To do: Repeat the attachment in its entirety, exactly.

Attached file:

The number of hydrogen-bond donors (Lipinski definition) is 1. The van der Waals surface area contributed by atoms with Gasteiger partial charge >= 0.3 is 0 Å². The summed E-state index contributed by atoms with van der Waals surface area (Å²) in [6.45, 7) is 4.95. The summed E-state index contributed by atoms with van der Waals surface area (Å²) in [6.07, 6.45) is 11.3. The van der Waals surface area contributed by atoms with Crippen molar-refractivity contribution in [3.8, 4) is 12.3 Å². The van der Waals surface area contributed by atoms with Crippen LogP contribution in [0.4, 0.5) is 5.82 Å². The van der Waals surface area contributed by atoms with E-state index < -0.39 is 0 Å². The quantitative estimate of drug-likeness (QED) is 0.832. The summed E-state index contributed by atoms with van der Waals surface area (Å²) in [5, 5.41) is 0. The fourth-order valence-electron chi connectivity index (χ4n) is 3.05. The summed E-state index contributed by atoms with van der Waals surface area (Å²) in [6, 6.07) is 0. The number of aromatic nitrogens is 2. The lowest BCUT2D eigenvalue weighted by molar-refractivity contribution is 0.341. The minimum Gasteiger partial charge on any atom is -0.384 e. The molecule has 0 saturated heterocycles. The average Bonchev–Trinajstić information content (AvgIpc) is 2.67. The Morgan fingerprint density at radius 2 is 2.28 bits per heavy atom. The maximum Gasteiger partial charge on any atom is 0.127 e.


The number of hydrogen-bond donors (Lipinski definition) is 1. The van der Waals surface area contributed by atoms with Gasteiger partial charge >= 0.3 is 0 Å². The summed E-state index contributed by atoms with van der Waals surface area (Å²) in [6.45, 7) is 4.95. The summed E-state index contributed by atoms with van der Waals surface area (Å²) in [6.07, 6.45) is 11.3. The van der Waals surface area contributed by atoms with Crippen molar-refractivity contribution in [3.8, 4) is 12.3 Å². The van der Waals surface area contributed by atoms with Crippen LogP contribution in [0.4, 0.5) is 5.82 Å². The van der Waals surface area contributed by atoms with E-state index < -0.39 is 0 Å². The quantitative estimate of drug-likeness (QED) is 0.832. The summed E-state index contributed by atoms with van der Waals surface area (Å²) in [5, 5.41) is 0. The fourth-order valence-electron chi connectivity index (χ4n) is 3.05. The summed E-state index contributed by atoms with van der Waals surface area (Å²) in [6, 6.07) is 0. The number of aromatic nitrogens is 2. The lowest BCUT2D eigenvalue weighted by molar-refractivity contribution is 0.341. The minimum Gasteiger partial charge on any atom is -0.384 e. The molecule has 0 saturated heterocycles. The average Bonchev–Trinajstić information content (AvgIpc) is 2.67. The Morgan fingerprint density at radius 2 is 2.28 bits per heavy atom. The maximum Gasteiger partial charge on any atom is 0.127 e.